Japan's 'Net cafe refugees' total 5,400
In the survey conducted in June and July, the ministry found that eight per cent of the respondents sleep in Net cafes because they have no home.
The number of people with no fixed address who spend the night at 24-hour Internet cafes totals about 5,400 across Japan, of whom 27 per cent are in their 20s, the health ministry said on Tuesday.
In its first survey on the so-called "Net cafe refugees," the Ministry of Health, Labour and Welfare also showed people in their 50s comprises 23 per cent of them and that half of such people are working day-hire jobs.
In the survey conducted in June and July, the ministry gave questionnaires to about 1,700 sleep-over customers at 87 Net cafes across Japan, while separately interviewing 362 people outside Net cafes in Tokyo and Osaka.
The ministry found that eight per cent of the respondents sleep in Net cafes because they have no home. Based on this figure, the ministry estimated that about 5,400 people in Japan substitute Net cafes for homes.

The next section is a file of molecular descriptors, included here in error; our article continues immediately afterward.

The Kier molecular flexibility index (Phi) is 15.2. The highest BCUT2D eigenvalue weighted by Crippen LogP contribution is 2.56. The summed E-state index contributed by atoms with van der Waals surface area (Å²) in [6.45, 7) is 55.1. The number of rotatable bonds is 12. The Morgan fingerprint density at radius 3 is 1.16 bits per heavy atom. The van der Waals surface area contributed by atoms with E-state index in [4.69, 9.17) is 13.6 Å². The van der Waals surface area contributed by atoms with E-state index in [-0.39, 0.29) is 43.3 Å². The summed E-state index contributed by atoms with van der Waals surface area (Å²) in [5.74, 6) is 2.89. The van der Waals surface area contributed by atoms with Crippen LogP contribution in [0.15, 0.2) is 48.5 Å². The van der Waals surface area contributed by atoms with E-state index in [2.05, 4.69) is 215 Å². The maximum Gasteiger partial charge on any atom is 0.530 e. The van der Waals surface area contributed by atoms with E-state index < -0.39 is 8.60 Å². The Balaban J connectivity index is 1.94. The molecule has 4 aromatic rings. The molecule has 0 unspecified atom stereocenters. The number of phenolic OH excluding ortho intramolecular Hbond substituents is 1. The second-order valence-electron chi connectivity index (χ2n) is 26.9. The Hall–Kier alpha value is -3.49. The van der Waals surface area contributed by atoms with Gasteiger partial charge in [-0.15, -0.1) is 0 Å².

In Tokyo, 58 per cent are short-term labourers and 17 per cent are unemployed. Monthly income averages 1,10,000 yen among those in Tokyo and 80,000 yen in Osaka, with more than 40 per cent of them having experience of sleeping on the street, the survey said.
In Tokyo, 33 per cent lost their home after quitting work and 20 per cent said they left dorms and live-in housing after giving up their employment.
The survey also indicated 66 per cent of the respondents experience difficulty in saving money to rent an apartment while 38 per cent showed concern over whether they could continue paying rent.